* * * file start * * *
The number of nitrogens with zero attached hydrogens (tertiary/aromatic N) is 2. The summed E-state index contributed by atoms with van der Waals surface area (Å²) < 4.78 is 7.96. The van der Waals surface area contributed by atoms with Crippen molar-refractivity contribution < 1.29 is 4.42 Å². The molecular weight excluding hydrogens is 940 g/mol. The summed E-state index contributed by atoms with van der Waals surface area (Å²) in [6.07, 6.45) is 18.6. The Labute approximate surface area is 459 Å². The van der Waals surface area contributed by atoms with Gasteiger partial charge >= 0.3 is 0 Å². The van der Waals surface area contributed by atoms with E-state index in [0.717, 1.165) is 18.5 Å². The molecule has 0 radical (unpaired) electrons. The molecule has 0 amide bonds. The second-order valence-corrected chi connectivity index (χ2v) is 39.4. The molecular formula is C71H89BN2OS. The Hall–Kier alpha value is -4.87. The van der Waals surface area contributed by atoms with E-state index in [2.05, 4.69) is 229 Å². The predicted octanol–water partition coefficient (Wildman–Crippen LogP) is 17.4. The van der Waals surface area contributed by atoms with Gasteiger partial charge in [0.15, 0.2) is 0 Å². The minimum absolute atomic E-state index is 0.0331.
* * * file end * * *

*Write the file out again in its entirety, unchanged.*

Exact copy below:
The number of nitrogens with zero attached hydrogens (tertiary/aromatic N) is 2. The summed E-state index contributed by atoms with van der Waals surface area (Å²) < 4.78 is 7.96. The van der Waals surface area contributed by atoms with Crippen molar-refractivity contribution < 1.29 is 4.42 Å². The molecular weight excluding hydrogens is 940 g/mol. The summed E-state index contributed by atoms with van der Waals surface area (Å²) in [6.07, 6.45) is 18.6. The Labute approximate surface area is 459 Å². The van der Waals surface area contributed by atoms with Gasteiger partial charge >= 0.3 is 0 Å². The van der Waals surface area contributed by atoms with E-state index in [0.717, 1.165) is 18.5 Å². The molecule has 0 radical (unpaired) electrons. The molecule has 0 amide bonds. The second-order valence-corrected chi connectivity index (χ2v) is 39.4. The molecular formula is C71H89BN2OS. The Hall–Kier alpha value is -4.87. The van der Waals surface area contributed by atoms with E-state index in [2.05, 4.69) is 229 Å². The predicted octanol–water partition coefficient (Wildman–Crippen LogP) is 17.4. The van der Waals surface area contributed by atoms with Gasteiger partial charge in [0.15, 0.2) is 0 Å². The minimum absolute atomic E-state index is 0.0331.